The Inflation Reduction Act ‘could be the most impactful climate legislation of our lifetimes’: SunRun CEO

The Senate passed the Inflation Reduction Act on Sunday, and the legislation is being hailed by the CEO of a residential solar power provider as perhaps the most important climate bill in modern times. “We’re sitting on the precipice of what could be the most impactful climate legislation of our […]

The Senate passed the Inflation Reduction Act on Sunday, and the legislation is being hailed by the CEO of a residential solar power provider as perhaps the most important climate bill in modern times.

“We’re sitting on the precipice of what could be the most impactful climate legislation of our lifetimes,” SunRun CEO Mary Powell told Yahoo Finance Live (video above). “We’re really excited about it. We really see it as fundamentally accelerating this customer-led revolution to a much more sustainable, independent, resilient, and affordable energy system for Americans.”

If passed, the $369 billion deal would be a major breakthrough for clean energy efforts in the U.S. And although some provisions for the oil and gas industry have received pushback, many have cheered the bill as a significant step forward in tackling climate change.

U.S. greenhouse gas emissions are projected to fall at least 31% from 2005 levels under the Inflation Reduction Act. (Chart: Rhodium)

U.S. greenhouse gas emissions are projected to fall at least 31% from 2005 levels under the Inflation Reduction Act. (Chart: Rhodium)

According to a preliminary analysis by independent research provider Rhodium, the Inflation Reduction Act would reduce greenhouse gas emissions by 31% to 44% from 2005 levels by 2030. That pushes the U.S. closer toward the Paris Agreement goal of limiting global warming to 1.5 degrees Celsius. The earth already warmed by about 1.1 degrees in the last century.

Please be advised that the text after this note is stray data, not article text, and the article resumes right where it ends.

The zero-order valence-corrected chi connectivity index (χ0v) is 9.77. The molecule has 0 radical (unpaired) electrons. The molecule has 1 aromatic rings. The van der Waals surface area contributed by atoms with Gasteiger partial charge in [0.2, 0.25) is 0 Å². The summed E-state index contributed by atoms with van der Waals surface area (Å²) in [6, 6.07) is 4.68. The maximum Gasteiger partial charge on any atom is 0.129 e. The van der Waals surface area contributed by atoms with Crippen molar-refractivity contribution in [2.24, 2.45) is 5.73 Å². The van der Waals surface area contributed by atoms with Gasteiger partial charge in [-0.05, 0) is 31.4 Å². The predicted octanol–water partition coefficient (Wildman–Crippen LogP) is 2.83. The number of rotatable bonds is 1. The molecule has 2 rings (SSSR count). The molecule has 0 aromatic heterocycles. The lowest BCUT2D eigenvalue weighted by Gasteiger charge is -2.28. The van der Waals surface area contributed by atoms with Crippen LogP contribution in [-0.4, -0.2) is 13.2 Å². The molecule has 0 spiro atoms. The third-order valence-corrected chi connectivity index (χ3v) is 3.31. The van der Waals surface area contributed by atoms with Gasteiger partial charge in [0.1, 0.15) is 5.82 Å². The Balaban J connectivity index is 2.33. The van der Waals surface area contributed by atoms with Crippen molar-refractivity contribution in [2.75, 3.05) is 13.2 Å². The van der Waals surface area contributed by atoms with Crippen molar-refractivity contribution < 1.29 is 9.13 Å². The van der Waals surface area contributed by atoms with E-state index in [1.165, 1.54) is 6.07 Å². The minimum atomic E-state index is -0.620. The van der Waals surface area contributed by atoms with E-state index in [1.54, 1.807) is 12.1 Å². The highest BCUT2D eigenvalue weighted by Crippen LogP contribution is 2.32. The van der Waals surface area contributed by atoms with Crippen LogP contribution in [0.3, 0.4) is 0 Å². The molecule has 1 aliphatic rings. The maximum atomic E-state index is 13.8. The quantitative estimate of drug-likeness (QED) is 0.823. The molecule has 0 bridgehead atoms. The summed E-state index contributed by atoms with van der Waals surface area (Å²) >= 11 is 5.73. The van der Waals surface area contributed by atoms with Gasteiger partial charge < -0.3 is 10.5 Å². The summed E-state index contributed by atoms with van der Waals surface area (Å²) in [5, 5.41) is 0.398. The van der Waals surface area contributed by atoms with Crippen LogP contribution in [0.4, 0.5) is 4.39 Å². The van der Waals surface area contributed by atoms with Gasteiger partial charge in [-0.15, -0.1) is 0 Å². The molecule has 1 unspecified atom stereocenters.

Most of the reduction in U.S. emissions would come from tax credits for clean energy producers. The proposed legislation also aimed to invest in clean technologies such as carbon capture that have yet to scale. There are also provisions aimed at increasing domestic manufacturing for batteries, solar, and offshore wind.

“Make no mistake,” Powell said, “part of what this does is provide stability for the industry in terms of the work it’s already doing for customers.”

Another notable feature of the legislation focuses on making green technology more affordable for consumers.

One program sets aside $4.5 billion for rebates to help households electrify their homes with more energy-efficient appliances and heat pumps. Electric vehicle owners may also be eligible for an expanded tax credit.

These upgrades may have the added benefit of lowering energy prices over the medium term in addition to shrinking the nation’s carbon footprint. According to Rhodium’s analysis, the Inflation Reduction Act would contribute to a $730 to $1,135 reduction in household energy costs in 2030 relative to 2021.

One criticism of the energy transition among households has been that the benefits tend to be concentrated among higher-income consumers who can afford the upfront costs required for solar panels, EVs, and heat pumps.

WASHINGTON, DC - AUGUST 4: Senate Majority Leader Chuck Schumer (D-NY) arrives to a news conference about the Inflation Reduction Act outside the U.S. Capitol on August 4, 2022 in Washington, DC. Negotiations continue on the Senate budget reconciliation deal, which Senate Democrats have named The Inflation Reduction Act of 2022. The bill is expected to include $370 billion on energy and climate spending, roughly $300 billion in deficit reduction, three years of subsidies for Affordable Care Act premiums, some prescription drug reforms and tax modifications. (Photo by Drew Angerer/Getty Images)

Senate Majority Leader Chuck Schumer (D-NY) arrives to a news conference about the Inflation Reduction Act outside the U.S. Capitol on August 4, 2022 in Washington, DC. (Photo by Drew Angerer/Getty Images)

Powell emphasized that the Inflation Reduction Act would distribute these technologies to a broader base of Americans, explaining that the legislation would “turbocharge” efforts to bring solar panels to lower-income Americans.

“Specifically, what this does is it just makes it even more affordable for those customers to go solar by delivering a proposition which can deliver even greater savings for them,” Powell said. “At the same time, the backdrop here also is we’re seeing energy inflation that is just really quite remarkable. We’re seeing utility rates rising all across the country. And so those things, too, are conspiring to really have this be such a monumental time in this space to help customers really move quickly to a cleaner, more cost-effective solution.”

This post has been updated.

Grace is an assistant editor for Yahoo Finance and a UX writer for Yahoo products.

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